When the Buffalo Sabres' season reached its apex, Zoom Copy in downtown Buffalo placed a sign outside its Main Street storefront that read, "Jeff Skinner for Mayor."
At the time, the 26-year-old winger was the toast of Buffalo, captivating the Sabres' long-frustrated fan base by scoring 10 goals during their 10-game winning streak in November. He was the leading goal scorer on the best team in the NHL through the season's first 25 games.
Now, Skinner is only three weeks away from continuing his run as the league's longest-tenured player yet to appear in a Stanley Cup playoff game and will carry a 12-game goalless drought into Thursday night's game against the Pittsburgh Penguins.
The talk of his pending unrestricted free agency, and a possible long-term contract extension, has been replaced by questions about his unprecedented bad luck and the Sabres' historic slide.
"We’re not where we want to be," Skinner said following practice Wednesday in KeyBank Center. "That’s not a great feeling. Again, we can only control what we do from here on."
Despite the recent slump, Skinner's 36 goals in 69 games are 10 behind Washington's Alex Ovechkin for the league lead and rank ninth overall. Skinner became the fifth player in franchise history to score at least 35 goals in his first season with the Sabres and his next goal will match his previous career high, which was set in 2016-17.
Additionally, his 28 even-strength goals are already the most ever recorded by a player in his first season with the team, and he is on pace to become the first Sabre to score at least 40 goals since Thomas Vanek had 40 in 2008-09.
This is the third-longest slump of his career – Skinner was held scoreless in the final 18 games of 2014-15 – an unprecedented statistical regression considering he had not gone more than four games without a goal this season.
Still, Skinner has been everything General Manager Jason Botterill could have hoped for when the Sabres acquired him from Carolina for prospect Cliff Pu and three draft picks in August. Skinner, who will turn 27 in May, has 58 points while posting the Sabres' best 5-on-5 shot differential.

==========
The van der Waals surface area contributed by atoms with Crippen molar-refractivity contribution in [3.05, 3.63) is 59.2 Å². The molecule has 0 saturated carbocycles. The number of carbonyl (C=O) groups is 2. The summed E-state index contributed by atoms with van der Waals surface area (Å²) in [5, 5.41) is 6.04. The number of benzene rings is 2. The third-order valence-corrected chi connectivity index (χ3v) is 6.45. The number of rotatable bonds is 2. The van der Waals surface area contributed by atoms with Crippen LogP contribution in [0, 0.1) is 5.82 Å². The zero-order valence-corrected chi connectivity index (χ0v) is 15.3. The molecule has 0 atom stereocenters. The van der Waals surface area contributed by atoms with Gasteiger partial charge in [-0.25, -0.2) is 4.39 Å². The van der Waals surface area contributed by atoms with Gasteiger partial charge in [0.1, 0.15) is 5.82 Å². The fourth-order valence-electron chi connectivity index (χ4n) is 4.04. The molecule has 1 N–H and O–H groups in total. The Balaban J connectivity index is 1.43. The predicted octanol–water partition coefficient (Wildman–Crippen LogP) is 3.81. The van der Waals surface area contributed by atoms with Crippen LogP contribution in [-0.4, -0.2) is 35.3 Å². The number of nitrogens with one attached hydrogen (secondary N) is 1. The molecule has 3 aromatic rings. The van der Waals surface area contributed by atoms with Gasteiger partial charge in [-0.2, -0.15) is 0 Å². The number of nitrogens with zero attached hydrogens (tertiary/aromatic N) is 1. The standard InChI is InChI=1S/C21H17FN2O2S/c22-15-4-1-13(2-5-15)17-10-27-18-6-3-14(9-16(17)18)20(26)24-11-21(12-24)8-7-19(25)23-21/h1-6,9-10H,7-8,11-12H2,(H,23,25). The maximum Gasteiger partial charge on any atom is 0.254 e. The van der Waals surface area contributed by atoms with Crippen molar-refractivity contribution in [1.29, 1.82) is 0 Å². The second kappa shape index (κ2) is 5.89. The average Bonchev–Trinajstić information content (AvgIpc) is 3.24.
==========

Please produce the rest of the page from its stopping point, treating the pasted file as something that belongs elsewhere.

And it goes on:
While puck luck remains elusive, Skinner has continued to generate scoring chances during the Sabres' offensive drought. He hit the post twice Tuesday in a 2-0 loss to Dallas, using his skating ability to drive to the net through a group of defenders before firing off a backhanded shot.
"When he’s at his best he’s stripping pucks from behind, he’s reloading well, turning pucks over and he’s getting opportunities," coach Phil Housley explained. "He’s getting a lot of looks. It’s going to come for him. At this point, since he hasn’t scored in a long time it gets elevated, but he’s still getting the looks. ... He just needs to continue to find ways to create."
While Skinner has only five points over the past 12 games, he has 37 shots on goal during that span, including 21 over a four-game stretch, to rank second on the team behind Jack Eichel. He scored twice in a 6-2 loss to the New York Rangers on Feb. 15, only to post a minus-2 rating in the two games that followed.
Skinner then suffered what appeared to be a devastating knee injury when he was tripped by Washington's Carl Hagelin during the second period, only to return for the third period of a 5-2 Buffalo win on Feb. 23. He has played at least 20 minutes in four of the past eight games and has been held without a shot only once.
"You’re going to go through stretches where things aren’t going your way or you’re not finishing as many chances as you’d like, but you want to create as much as you can," Skinner added. "If you keep creating, odds are that over the course of time it will even out and things will start to go in. As a line, as a team, I think we’ve created a little more than we’ve gotten over the last few games and we’ve got to keep doing that."
With the Sabres' goalless drought at 137 minutes, 40 seconds, Housley shuffled his lines during practice Wednesday and has Skinner skating with Vladimir Sobotka and Jason Pominville since Eichel has one game left on a suspension.
Skinner's regression did not came at an inopportune time. His agent, Don Meehan, is actively negotiating a contract extension with Botterill, and the market has been set with Vegas signing recently acquired winger Mark Stone to an eight-year, $76 million extension.
Skinner has said all along his focus is on the season, leaving all contract talks up to Meehan. While a deal is not complete, Skinner has not hid his desire to remain in Buffalo. He beamed Wednesday when asked of Rasmus Dahlin's progress, saying, "He’s only going to continue to get better, which is nice for us and scary for everyone else."
On the team's growth and chemistry since his arrival, Skinner said, "There’s a really good group of guys, which is big. When you’re going out there and playing as many games as you are, going through ups and downs, it’s a lot more enjoyable when you like the guys that you’re sort of doing it with."
While the Sabres are 13 games away from likely becoming only the second team in NHL history to miss the playoffs in the same season in which they won 10 games in a row, Skinner's focus is on gathering points, for himself and the team.
"Everyone is competitive," he said. "Everyone in here wants to win. Everyone in here wants to produce. During times those things aren’t happening you sort of have to bear down and work through it. It happens to everyone. It happens to every team and every player in the league. You have to work through it and get through it as quick as you can."